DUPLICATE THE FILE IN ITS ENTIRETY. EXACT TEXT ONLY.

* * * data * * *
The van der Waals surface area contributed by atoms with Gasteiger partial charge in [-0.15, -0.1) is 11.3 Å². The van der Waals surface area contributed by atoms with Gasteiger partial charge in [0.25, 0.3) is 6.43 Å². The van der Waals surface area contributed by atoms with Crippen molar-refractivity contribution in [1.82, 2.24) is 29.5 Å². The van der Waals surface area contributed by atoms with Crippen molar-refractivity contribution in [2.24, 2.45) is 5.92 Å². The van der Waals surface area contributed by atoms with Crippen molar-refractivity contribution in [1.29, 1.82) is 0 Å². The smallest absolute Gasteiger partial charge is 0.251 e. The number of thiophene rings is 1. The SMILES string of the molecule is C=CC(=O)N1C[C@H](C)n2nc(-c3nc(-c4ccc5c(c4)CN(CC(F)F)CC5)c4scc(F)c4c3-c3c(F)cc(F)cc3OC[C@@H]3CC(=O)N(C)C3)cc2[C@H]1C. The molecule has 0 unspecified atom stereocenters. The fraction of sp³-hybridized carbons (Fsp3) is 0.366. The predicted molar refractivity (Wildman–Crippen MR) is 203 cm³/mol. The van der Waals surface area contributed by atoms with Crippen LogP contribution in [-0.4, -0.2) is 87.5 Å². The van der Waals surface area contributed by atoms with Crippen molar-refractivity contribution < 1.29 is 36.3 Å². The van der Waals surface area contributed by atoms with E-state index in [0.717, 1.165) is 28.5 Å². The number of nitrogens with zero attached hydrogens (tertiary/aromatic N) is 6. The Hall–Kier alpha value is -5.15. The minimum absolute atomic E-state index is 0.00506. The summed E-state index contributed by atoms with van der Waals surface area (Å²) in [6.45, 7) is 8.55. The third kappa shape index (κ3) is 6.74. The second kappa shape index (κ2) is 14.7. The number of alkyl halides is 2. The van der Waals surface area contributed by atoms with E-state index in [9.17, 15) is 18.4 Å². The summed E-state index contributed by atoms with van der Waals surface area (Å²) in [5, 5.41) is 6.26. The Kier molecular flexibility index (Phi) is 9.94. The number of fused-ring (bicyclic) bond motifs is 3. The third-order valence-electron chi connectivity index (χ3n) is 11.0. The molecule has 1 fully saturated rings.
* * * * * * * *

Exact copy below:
The van der Waals surface area contributed by atoms with Gasteiger partial charge in [-0.15, -0.1) is 11.3 Å². The van der Waals surface area contributed by atoms with Gasteiger partial charge in [0.25, 0.3) is 6.43 Å². The van der Waals surface area contributed by atoms with Crippen molar-refractivity contribution in [1.82, 2.24) is 29.5 Å². The van der Waals surface area contributed by atoms with Crippen molar-refractivity contribution in [2.24, 2.45) is 5.92 Å². The van der Waals surface area contributed by atoms with Crippen molar-refractivity contribution in [1.29, 1.82) is 0 Å². The smallest absolute Gasteiger partial charge is 0.251 e. The number of thiophene rings is 1. The SMILES string of the molecule is C=CC(=O)N1C[C@H](C)n2nc(-c3nc(-c4ccc5c(c4)CN(CC(F)F)CC5)c4scc(F)c4c3-c3c(F)cc(F)cc3OC[C@@H]3CC(=O)N(C)C3)cc2[C@H]1C. The molecule has 0 unspecified atom stereocenters. The fraction of sp³-hybridized carbons (Fsp3) is 0.366. The predicted molar refractivity (Wildman–Crippen MR) is 203 cm³/mol. The van der Waals surface area contributed by atoms with Crippen LogP contribution in [-0.4, -0.2) is 87.5 Å². The van der Waals surface area contributed by atoms with Crippen molar-refractivity contribution < 1.29 is 36.3 Å². The van der Waals surface area contributed by atoms with E-state index in [0.717, 1.165) is 28.5 Å². The number of nitrogens with zero attached hydrogens (tertiary/aromatic N) is 6. The Hall–Kier alpha value is -5.15. The minimum absolute atomic E-state index is 0.00506. The summed E-state index contributed by atoms with van der Waals surface area (Å²) in [6.45, 7) is 8.55. The third kappa shape index (κ3) is 6.74. The second kappa shape index (κ2) is 14.7. The number of alkyl halides is 2. The van der Waals surface area contributed by atoms with E-state index in [9.17, 15) is 18.4 Å². The summed E-state index contributed by atoms with van der Waals surface area (Å²) in [5, 5.41) is 6.26. The Kier molecular flexibility index (Phi) is 9.94. The number of fused-ring (bicyclic) bond motifs is 3. The third-order valence-electron chi connectivity index (χ3n) is 11.0. The molecule has 1 fully saturated rings.